Plant A Goldenrod For Pollinators

It’s National Pollinator Week! In celebration I wanted to highlight a family of wildflowers that is one of the most beneficial for our native pollinators: the Goldenrods.

Florida has dozens of native goldenrod species, all in the Solidago genus. They all bloom in late summer, fall and sometimes through the winter in warmer climates. The genus is known for it's stalks covered in clusters of small, sunny yellow blooms. Goldenrods are often incorrectly blamed for seasonal allergies because the showy blooms open at the same time as the ragweed plant-the real culprit. Goldenrod pollen is not airborne, it relies on pollinators to move it from plant to plant and rewards these busy insects with rich nectar and pollen to eat. The goldenrods are an indispensable source of nectar and pollen in the fall and I rarely see a plant in bloom that isn’t being used by bees, butterflies, beetles, wasps or other insects.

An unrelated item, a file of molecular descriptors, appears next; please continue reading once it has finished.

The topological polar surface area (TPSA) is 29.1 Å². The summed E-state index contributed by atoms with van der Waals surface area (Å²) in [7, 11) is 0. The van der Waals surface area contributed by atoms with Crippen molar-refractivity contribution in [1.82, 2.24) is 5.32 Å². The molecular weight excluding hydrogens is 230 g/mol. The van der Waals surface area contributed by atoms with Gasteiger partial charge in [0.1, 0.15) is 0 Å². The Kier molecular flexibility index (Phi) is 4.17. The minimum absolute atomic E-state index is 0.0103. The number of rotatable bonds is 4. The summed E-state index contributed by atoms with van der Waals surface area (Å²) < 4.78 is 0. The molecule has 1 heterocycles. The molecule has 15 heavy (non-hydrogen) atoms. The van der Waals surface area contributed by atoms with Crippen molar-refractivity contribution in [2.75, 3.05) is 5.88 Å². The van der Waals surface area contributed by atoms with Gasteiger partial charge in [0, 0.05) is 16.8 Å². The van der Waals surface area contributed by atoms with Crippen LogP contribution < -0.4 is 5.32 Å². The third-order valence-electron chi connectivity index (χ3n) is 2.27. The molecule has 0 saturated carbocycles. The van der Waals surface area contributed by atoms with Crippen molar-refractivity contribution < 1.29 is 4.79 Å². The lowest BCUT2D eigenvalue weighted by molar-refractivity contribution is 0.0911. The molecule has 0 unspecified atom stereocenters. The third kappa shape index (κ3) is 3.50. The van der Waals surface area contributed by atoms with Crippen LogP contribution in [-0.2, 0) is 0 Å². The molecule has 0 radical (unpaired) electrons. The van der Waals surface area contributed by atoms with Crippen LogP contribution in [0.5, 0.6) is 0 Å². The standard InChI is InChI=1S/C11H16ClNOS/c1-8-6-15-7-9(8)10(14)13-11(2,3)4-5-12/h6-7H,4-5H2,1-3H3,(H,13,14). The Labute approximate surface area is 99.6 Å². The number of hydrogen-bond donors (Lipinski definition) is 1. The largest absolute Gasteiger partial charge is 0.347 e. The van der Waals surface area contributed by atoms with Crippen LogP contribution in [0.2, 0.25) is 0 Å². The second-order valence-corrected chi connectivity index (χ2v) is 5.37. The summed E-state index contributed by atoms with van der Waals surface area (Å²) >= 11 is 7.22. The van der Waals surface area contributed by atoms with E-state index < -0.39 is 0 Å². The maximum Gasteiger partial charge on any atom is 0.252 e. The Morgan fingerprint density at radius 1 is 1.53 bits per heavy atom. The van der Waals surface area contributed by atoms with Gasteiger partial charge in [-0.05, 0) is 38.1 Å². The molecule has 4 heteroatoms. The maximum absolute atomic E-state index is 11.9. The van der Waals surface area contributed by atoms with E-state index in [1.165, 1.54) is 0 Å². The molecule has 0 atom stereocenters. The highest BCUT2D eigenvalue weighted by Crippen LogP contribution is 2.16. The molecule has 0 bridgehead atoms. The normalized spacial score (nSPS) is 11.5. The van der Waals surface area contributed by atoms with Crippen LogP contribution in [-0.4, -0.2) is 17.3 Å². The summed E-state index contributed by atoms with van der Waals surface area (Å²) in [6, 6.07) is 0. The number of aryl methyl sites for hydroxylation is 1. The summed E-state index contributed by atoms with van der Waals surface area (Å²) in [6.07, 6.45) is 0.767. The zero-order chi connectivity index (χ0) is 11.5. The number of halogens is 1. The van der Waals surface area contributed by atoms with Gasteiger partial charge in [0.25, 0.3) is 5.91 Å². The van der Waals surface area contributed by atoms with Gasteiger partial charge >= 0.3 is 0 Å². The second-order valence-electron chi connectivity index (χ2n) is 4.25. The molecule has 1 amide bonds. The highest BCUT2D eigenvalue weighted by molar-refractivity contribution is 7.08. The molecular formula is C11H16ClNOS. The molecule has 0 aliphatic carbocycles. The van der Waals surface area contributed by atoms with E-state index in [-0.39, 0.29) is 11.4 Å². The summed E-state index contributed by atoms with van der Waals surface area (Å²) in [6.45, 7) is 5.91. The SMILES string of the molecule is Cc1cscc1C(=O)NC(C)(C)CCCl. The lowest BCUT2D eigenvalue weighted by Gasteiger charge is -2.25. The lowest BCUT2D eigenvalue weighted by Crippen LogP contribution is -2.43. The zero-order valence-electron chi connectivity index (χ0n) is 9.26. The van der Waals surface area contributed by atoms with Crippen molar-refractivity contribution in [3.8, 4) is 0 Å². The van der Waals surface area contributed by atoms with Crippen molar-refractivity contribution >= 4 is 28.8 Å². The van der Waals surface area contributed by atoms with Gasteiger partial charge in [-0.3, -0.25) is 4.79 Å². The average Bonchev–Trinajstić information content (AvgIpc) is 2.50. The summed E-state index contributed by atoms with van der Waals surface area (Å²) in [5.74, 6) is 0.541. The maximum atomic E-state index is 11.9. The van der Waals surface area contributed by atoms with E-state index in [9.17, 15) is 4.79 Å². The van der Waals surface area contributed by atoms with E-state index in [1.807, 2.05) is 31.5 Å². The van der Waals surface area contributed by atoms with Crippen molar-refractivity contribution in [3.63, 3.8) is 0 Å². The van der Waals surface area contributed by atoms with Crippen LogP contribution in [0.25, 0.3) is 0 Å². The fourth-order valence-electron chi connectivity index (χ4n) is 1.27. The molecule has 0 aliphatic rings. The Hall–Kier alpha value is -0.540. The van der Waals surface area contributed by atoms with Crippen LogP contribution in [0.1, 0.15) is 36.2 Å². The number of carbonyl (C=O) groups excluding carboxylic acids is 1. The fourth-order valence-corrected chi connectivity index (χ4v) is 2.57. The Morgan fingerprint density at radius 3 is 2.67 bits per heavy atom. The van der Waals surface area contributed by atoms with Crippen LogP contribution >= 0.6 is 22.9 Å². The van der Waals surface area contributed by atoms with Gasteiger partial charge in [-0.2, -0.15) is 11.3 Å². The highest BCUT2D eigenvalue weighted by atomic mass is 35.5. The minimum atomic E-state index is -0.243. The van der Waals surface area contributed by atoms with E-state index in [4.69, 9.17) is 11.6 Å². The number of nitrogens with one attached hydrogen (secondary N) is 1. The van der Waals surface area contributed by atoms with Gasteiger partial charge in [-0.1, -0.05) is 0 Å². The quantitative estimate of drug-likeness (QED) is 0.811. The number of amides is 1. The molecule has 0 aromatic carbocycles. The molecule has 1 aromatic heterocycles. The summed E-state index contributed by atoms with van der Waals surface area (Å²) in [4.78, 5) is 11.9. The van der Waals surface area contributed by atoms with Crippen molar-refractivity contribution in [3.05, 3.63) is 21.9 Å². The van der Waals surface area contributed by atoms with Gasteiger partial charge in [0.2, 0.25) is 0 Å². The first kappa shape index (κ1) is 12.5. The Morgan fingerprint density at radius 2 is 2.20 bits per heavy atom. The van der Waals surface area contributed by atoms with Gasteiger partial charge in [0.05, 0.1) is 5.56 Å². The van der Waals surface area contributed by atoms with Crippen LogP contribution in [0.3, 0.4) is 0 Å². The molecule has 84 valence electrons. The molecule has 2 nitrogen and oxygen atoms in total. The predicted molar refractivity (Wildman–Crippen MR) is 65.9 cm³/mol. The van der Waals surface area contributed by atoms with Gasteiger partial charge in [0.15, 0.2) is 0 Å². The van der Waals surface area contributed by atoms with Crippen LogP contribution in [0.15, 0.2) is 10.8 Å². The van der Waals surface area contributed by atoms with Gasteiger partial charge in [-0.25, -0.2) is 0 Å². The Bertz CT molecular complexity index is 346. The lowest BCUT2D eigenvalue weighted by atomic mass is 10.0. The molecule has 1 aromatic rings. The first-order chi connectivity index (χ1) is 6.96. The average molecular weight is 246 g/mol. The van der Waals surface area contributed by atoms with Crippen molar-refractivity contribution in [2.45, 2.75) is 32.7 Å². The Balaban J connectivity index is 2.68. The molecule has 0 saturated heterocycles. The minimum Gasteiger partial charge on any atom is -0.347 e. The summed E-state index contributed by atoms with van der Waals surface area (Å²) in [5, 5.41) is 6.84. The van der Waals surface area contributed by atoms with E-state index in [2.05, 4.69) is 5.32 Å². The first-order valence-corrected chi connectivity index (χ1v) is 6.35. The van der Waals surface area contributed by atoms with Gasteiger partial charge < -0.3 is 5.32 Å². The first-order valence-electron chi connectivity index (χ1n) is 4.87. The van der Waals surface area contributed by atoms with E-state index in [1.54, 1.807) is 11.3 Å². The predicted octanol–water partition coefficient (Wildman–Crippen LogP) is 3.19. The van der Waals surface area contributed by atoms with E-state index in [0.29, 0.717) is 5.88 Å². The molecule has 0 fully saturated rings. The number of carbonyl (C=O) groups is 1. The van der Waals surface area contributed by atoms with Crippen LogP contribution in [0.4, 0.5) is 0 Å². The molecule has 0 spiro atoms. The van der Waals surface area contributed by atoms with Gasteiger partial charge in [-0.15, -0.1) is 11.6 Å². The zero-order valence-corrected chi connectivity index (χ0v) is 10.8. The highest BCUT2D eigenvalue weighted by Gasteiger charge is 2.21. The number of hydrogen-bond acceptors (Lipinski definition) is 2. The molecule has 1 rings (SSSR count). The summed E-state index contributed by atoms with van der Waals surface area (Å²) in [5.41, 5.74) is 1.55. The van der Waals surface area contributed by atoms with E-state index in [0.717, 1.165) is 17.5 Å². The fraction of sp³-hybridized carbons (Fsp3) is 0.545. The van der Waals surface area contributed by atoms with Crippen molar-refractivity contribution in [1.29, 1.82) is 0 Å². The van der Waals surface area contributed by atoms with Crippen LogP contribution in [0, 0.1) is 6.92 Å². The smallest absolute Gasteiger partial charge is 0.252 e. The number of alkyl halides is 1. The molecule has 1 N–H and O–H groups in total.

We have a few of our favorite native goldenrod species in stock now. They are all reliable perennials and bloom in late summer through fall;

  • Seaside Goldenrod, Solidago sempervirens- adaptable to many soils, salt-tolerant. Tolerant of wet soils and drought tolerant once established. Very showy stalks of blooms 3-6ft tall. Plant forms a clump and will reseed, but not aggressively. Full to part sun.
  • Sweet Goldenrod, Solidago odora- pretty pyramidal clusters of yellow blooms atop stalks 3-4ft tall. Average garden soil, adaptable to clayey soils. Anise-scented foliage is used in teas. Clump grower, reseeds. Full to part sun.
  • Downy Goldenrod, Solidago petiolaris- one of the most uniform and ornamental, forms a clump 2-3ft tall-doesn’t spread. Average soil and water needs. Full sun.
  • Wand Goldenrod, Solidago stricta- sends up tall, thin ‘wands’ 2-4ft tall topped with blooms. Adaptable to many soil types. Full to part sun.
  • Wreath Goldenrod, Solidago caesia- arching branches of blooms on 2ft tall stalks. Reseeds and spreads by root. Full sun to part shade.